I hope you view the episodes that follow as showing the ‘woman’ in a better light and having some element of redemption for our caveman!

    Methuselah (paynowlivelater at gmail dot com)

  5. lolfitness says:

    Yeah, I knew you were just going by the stereotype, but hey, Paleo is all about debunking harmful stereotypes like ‘fat is bad’ and ‘meat is unhealthy’, right? So to me it doesn’t make sense to then go affirming other, equally harmful stereotypes in order to do that. But yes, it’s not a big deal and i’m sure most readers saw the comedy element. Thanks for approving my comment, that was very good of you!

  6. Jules,

    I love your “about me” page. I have an opposite background. A fitness fanatic who slowly has joined the ranks of Web-nerd. My little blog now pays the bills so it is now my full-time job.

    I usually have to “geek out” to take a 15 minute Street Fighter 4 break every 4 hours.

    Good stuff!


  7. Yavor says:

    Nice meeting you Jules :)

    weights will def help with healing the damage of a sedentary lifestyle/profession.



  8. Xtina says:

    I’m also a computer nerd turned fitness attic. In highschool, I used to spend hours in front of the computer. Over the summers, I’d log between 13-17 hours on the computer per day! I’m pretty sure the long periods of sitting is what caused my disc herniation between L5 and S1 when I was only 17. Even now, in my mid-twenties, I notice that when I spend a lot of time sitting (still on the computer) I’m more apt to run into back problems than when I keep active.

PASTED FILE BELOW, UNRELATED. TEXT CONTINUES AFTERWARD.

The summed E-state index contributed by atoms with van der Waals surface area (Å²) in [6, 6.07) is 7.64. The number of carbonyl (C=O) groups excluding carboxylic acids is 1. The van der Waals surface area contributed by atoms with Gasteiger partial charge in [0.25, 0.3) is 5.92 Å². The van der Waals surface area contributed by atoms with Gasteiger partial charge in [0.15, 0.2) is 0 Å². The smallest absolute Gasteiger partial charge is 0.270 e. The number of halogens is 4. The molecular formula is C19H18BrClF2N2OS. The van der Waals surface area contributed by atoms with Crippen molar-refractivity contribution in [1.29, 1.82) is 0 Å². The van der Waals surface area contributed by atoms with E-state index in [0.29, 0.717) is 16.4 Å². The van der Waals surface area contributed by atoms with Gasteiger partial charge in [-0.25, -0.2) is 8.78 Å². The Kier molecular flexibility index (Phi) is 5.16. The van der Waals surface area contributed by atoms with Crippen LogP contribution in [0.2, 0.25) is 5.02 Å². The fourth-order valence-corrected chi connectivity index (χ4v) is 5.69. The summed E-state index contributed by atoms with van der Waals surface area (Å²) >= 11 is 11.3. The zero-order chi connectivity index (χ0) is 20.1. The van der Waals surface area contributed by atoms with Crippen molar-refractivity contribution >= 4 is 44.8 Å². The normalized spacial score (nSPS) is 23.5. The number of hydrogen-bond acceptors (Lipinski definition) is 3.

9. Nunzio says:

    Hi Jules,
    I found your blog and your interesting posts searching for info about anterior pelvic tilt and with no doubt you have very smart attidute, is not easy find a girl that can recognize those kind of problems and take actions so determined and radically.
    I work as a webdeveloper (so i’m a kind of a geek) and pass full time sit in front of a laptop, not to mention when i’m home (well I think you know the feelings…), so i’ve developed some degree of lordosis and kyphosis (damn me!) and obviously i’ve a not so tonic (and skinny) body.
    Now at the age of 28 years (at least better later than never) i’m suddentley woke up, and trying to fix myself.
    So actually i’m going into posture exercise, build upper body and core strengh , correction of the bad habits and a more balanced nutrition.
    But i’ve never loved so much weight lifting or working on machine because i find it very liming for different reasons (stiff to much the body, don’t learn any ability, build muscles that are not so userful in real life activity and boring… ).
    Instead i’ve started to love bodyweight exercises!
    I find it interesting because they give a good mix of stregth, flexibility, fun (some of them the are at the basis of parkour) and some of them are very hard and complete. ( for es: the planche ).
    Have you ever considered it?

    PS: sorry for the bad english, i’m italian :)

Leave a Reply

Fill in your details below or click an icon to log in:

WordPress.com Logo

You are commenting using your WordPress.com account. Log Out /  Change )

Google+ photo

You are commenting using your Google+ account. Log Out /  Change )

Twitter picture

You are commenting using your Twitter account. Log Out /  Change )

Facebook photo

You are commenting using your Facebook account. Log Out /  Change )


Connecting to %s